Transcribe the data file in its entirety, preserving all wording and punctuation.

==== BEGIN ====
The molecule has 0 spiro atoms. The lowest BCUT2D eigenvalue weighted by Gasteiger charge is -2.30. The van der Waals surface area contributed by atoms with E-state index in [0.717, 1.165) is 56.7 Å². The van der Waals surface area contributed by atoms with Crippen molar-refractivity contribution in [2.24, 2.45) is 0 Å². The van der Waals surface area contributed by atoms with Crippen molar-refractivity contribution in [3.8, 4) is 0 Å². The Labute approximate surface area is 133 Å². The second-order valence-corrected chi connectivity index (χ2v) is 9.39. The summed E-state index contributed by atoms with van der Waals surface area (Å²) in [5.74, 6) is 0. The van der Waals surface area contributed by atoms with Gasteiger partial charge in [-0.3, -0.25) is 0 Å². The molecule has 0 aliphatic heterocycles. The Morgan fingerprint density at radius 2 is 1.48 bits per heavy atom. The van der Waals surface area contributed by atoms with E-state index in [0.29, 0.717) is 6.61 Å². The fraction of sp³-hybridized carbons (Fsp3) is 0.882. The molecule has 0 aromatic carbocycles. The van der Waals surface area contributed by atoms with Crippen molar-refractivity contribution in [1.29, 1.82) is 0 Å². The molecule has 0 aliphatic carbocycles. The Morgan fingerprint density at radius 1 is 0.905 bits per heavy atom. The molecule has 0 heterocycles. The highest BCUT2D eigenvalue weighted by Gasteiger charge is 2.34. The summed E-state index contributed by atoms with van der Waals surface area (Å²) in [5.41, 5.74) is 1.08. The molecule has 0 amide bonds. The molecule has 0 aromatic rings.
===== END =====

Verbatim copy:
The molecule has 0 spiro atoms. The lowest BCUT2D eigenvalue weighted by Gasteiger charge is -2.30. The van der Waals surface area contributed by atoms with E-state index in [0.717, 1.165) is 56.7 Å². The van der Waals surface area contributed by atoms with Crippen molar-refractivity contribution in [2.24, 2.45) is 0 Å². The van der Waals surface area contributed by atoms with Crippen molar-refractivity contribution in [3.8, 4) is 0 Å². The Labute approximate surface area is 133 Å². The second-order valence-corrected chi connectivity index (χ2v) is 9.39. The summed E-state index contributed by atoms with van der Waals surface area (Å²) in [5.74, 6) is 0. The van der Waals surface area contributed by atoms with Gasteiger partial charge in [-0.3, -0.25) is 0 Å². The molecule has 0 aliphatic heterocycles. The Morgan fingerprint density at radius 2 is 1.48 bits per heavy atom. The van der Waals surface area contributed by atoms with E-state index in [0.29, 0.717) is 6.61 Å². The fraction of sp³-hybridized carbons (Fsp3) is 0.882. The molecule has 0 aromatic carbocycles. The van der Waals surface area contributed by atoms with Crippen molar-refractivity contribution in [1.29, 1.82) is 0 Å². The molecule has 0 aliphatic carbocycles. The Morgan fingerprint density at radius 1 is 0.905 bits per heavy atom. The molecule has 0 heterocycles. The highest BCUT2D eigenvalue weighted by Gasteiger charge is 2.34. The summed E-state index contributed by atoms with van der Waals surface area (Å²) in [5.41, 5.74) is 1.08. The molecule has 0 amide bonds. The molecule has 0 aromatic rings.